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There is a simple, known, working model:
- raise demand for anime in general and awareness of a certain show by showing it on TV. Start this at an early age, ie target children first and then keep at it
- make money off the resulting fan base with sales

This is how it works in Japan, this is how I was hooked as a child, this is about the only way it can work. Customers don't have a demand for something they don't know it exists. And you can't market otaku shows to a population that has never experienced anime before.
But the western industry has no control over content, they just use what Japan produces. And Japan produces shows aimed for older audience on the pretext, that these are people who have known anime since childhood.

This is why shows aimed at children and basicly everything that ran on TV at some point works in the US and anime shows that come out of the blue crash.

If there is any justification for "western anime industry", then it would be this. Raising awareness and creating a market.
But this is a decision the anime industry as a whole has to support and it needs some serious investment. Just offering DVDs in stores will do nothing. That just caters to the already existing fanbase (which only exists because of investments that have been made in the past to get anime on US TV... oh and because of fansubs).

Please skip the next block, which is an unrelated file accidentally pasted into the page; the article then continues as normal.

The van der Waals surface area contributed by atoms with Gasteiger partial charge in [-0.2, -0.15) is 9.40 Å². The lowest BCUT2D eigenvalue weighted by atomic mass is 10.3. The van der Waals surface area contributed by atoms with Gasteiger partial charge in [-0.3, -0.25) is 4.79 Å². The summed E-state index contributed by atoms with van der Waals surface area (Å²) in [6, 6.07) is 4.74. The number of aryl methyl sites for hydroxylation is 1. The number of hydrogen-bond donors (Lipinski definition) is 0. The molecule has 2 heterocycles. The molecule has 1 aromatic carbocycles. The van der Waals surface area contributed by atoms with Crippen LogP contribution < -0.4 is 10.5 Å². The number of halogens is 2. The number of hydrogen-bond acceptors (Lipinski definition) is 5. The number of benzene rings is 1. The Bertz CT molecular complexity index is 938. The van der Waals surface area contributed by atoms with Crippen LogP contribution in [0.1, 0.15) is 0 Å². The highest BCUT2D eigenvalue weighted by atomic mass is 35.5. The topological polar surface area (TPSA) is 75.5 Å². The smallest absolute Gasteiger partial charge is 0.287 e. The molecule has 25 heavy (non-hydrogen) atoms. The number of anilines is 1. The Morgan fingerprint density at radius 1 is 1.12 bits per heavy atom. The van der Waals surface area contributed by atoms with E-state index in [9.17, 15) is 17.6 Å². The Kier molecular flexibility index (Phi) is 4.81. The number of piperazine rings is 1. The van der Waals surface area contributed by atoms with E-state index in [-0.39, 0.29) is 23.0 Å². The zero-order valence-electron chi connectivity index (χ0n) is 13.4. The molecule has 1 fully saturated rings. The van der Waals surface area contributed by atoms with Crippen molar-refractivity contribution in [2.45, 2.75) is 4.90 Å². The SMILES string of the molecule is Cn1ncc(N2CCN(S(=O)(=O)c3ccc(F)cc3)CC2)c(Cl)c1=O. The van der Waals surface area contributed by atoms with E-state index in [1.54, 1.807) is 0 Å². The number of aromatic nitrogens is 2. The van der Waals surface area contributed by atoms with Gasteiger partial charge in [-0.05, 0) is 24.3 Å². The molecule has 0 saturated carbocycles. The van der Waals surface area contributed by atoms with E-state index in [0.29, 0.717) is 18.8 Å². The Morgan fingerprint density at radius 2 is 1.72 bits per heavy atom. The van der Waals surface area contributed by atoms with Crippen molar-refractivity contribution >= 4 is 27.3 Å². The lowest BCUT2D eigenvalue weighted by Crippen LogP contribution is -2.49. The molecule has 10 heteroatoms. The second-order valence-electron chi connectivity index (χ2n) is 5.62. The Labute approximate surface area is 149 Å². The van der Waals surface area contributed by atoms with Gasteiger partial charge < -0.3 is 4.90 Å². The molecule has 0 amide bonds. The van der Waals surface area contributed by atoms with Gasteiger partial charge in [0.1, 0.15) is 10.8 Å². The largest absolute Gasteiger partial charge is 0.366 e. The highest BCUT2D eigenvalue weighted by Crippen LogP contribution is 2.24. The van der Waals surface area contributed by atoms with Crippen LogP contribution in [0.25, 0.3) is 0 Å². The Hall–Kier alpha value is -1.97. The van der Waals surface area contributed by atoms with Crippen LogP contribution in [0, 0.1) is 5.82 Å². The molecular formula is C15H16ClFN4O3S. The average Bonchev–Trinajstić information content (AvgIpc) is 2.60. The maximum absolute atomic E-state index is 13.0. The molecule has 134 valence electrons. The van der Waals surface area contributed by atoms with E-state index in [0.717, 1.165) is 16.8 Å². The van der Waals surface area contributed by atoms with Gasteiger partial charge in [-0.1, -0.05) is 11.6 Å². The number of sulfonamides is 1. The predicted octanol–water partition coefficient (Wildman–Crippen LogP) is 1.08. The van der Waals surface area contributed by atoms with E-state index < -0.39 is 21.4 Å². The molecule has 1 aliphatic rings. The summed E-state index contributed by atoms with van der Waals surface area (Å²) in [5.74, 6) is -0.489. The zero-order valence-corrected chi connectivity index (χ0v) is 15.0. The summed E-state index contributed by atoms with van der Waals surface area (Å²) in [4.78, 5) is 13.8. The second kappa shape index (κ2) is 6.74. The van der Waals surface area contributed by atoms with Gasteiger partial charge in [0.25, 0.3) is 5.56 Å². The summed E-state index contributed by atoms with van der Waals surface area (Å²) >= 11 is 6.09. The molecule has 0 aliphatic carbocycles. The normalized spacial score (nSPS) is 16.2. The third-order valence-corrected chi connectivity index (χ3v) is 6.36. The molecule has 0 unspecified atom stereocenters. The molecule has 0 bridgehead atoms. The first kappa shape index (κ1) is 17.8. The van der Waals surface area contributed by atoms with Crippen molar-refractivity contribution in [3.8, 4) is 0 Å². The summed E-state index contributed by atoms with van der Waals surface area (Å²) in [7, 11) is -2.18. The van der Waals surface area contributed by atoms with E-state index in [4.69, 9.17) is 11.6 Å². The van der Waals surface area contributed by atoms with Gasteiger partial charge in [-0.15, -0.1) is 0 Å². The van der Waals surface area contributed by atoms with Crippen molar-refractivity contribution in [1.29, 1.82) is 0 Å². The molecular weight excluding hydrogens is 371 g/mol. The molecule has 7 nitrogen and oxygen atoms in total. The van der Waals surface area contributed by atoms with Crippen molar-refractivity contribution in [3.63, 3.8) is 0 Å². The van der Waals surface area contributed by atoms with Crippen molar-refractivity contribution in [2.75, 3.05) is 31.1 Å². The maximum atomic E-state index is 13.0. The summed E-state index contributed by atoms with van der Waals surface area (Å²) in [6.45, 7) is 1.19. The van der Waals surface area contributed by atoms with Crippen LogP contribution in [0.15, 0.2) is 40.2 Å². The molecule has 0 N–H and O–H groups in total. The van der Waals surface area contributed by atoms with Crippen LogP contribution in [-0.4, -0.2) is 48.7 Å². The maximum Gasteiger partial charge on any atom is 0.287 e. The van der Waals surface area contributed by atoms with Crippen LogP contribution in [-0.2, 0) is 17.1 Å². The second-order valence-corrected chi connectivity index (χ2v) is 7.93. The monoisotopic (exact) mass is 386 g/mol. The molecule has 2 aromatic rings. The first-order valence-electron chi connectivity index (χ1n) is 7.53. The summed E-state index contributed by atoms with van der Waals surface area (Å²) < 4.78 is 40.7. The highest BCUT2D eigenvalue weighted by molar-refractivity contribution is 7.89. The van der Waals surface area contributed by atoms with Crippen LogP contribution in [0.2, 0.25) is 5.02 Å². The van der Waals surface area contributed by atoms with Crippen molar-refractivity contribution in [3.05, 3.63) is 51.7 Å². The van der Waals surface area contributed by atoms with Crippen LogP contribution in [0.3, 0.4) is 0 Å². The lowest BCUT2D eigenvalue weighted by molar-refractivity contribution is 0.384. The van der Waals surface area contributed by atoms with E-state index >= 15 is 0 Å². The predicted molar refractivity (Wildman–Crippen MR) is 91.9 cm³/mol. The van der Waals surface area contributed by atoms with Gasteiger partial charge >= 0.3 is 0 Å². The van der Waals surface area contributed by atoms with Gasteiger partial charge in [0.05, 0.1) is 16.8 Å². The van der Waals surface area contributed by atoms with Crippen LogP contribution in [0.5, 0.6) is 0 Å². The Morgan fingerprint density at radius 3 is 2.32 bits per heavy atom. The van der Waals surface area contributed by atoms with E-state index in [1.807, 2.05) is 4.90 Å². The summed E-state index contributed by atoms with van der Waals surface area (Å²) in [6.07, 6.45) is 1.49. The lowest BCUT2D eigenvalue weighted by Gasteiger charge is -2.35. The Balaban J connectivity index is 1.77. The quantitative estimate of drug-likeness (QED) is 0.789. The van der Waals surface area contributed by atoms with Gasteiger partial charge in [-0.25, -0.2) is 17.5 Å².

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Old 2012-02-25, 03:41   Link #25
asaqe
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The major problem is appeal. My personal opinion is how the industry overseas have been too focused on rejected eroge adaptations. Some may say I am biased but there is a good reason why I feel anime is dying; not enough appeal to the new crowd. Few here would be able to enjoy the new stuff coming from Japan and worse, the content can get you marked as rather creepy. The only the American Anime Industry can survive is if the native country starts taking a tougher stance toward certain things.

That said, maybe I should fully embrace the Korean Wave.
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Old 2012-02-25, 07:23   Link #26
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As a long-time fan, anime is ridiculously cheap these days. I've paid more for fansubs, when I was a broke high school student, than it costs for legit releases these days. Back in the day, to get fansubs, it required either trading, or purchasing "cost plus shipping" VHS fansubs, which worked out to about $6 for a tape of four episodes. Many shows still cost more than that, but the normal pricing of many shows these days (26 episodes of Fullmetal Alchemist Brotherhood for $25?) and sale prices (26 episodes of Princess Tutu for $6???) it's far cheaper to be a legit purchaser than it was to watch fansubs back in the day. Even after the VHS days, but before the proliferation of broadband internet, it took a lot more time/effort than now. I spent so much time and money copying CDs/DVDs of anime fansubs and priority mail shipping to trade for other shows, it's mind boggling.

Fansubs still definitely have a place, though: If I haven't already watched and like a show, there's no point in buying it. The whole buying thing has just gotten exponentially easier.